movement, movement

Long Live Gravity

Posted in culture, economics, philosophy, politics, quotes by amoslanka on October 28, 2008

When I hear the stock market has fallen,

I say, “Long live gravity! Long live

stupidity, error, and greed in the palaces

of fantasy capitalism!” I think

an economy should be based on thrift,

on taking care of things, not on theft,

usury, seduction, waste, and ruin.

Wendell Berry


I’m loving this quote in particular for the term “fantasy capitalism”, one that draws parallels to the debt culture we live in. In following our dreams of comfortable life in this country, we have long since left the land of liquid assets and entered into the realm (to stick with the fantasy imagery) of spending power. A theoretical economic system with potential, no doubt, but one that deceives us into believing there is no end to its goodness. (And I use the word goodness lightly)


3 Responses

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  1. chadhend said, on October 29, 2008 at 2:40 am

    I totally agree! I mean, when you have a nation of people living on credit cards and debt, ruled by a government that is getting by only on debt and encouraging people to spend more… well, that doesn’t sound so healthy and balanced, does it? The tricky part just seems to be that the entire economy, and maybe the world economy (I’m no expert, haha) seems to be based on the idea of growth, and really how much can it keep growing before we use up our resources or ruin everthing in the process?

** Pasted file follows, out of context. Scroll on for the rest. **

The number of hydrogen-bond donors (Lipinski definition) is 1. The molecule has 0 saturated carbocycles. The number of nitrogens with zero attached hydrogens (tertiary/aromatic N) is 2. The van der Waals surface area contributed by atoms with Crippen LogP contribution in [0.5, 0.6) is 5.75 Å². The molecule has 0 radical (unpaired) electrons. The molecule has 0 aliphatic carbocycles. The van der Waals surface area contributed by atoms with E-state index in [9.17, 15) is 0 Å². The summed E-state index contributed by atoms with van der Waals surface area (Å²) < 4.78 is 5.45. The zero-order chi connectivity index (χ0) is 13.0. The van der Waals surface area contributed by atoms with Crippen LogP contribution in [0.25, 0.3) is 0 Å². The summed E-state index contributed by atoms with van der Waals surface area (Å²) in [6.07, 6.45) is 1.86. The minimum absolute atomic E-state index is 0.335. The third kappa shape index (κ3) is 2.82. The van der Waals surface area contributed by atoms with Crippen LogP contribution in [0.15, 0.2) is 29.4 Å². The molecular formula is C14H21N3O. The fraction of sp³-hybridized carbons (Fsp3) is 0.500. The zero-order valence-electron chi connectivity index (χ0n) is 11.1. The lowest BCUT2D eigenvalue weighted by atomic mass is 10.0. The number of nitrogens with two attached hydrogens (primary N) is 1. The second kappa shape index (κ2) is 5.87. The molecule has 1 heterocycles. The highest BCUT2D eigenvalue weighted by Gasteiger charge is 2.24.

2. Brittany said, on October 29, 2008 at 7:23 am

    I am reminded of a quote I heard yesterday. Sometime in the early 90’s Donald Trump is walking in New York with his daughter. There is a homeless man sleeping against a Trump Tower.
    “That man is richer than me” he says to his child.
    At this time the Trumps carried more debt than a small nation. Yet still he lives a life of excess.

  3. amoslanka said, on October 29, 2008 at 9:50 am

    @chad — you’re right about the notion of perpetual growth. we seem to have forgotten (if we ever knew in the first place) the law of diminishing returns.

    The latest movements in environmentalism seem to attempt to reconcile the devastation of limited natural resources, or at least to find sustainability, but even then they come vastly short and themselves seem to encourage consumption of different rather than less.

    I think the key to both environmental concerns and economic concerns is limit.

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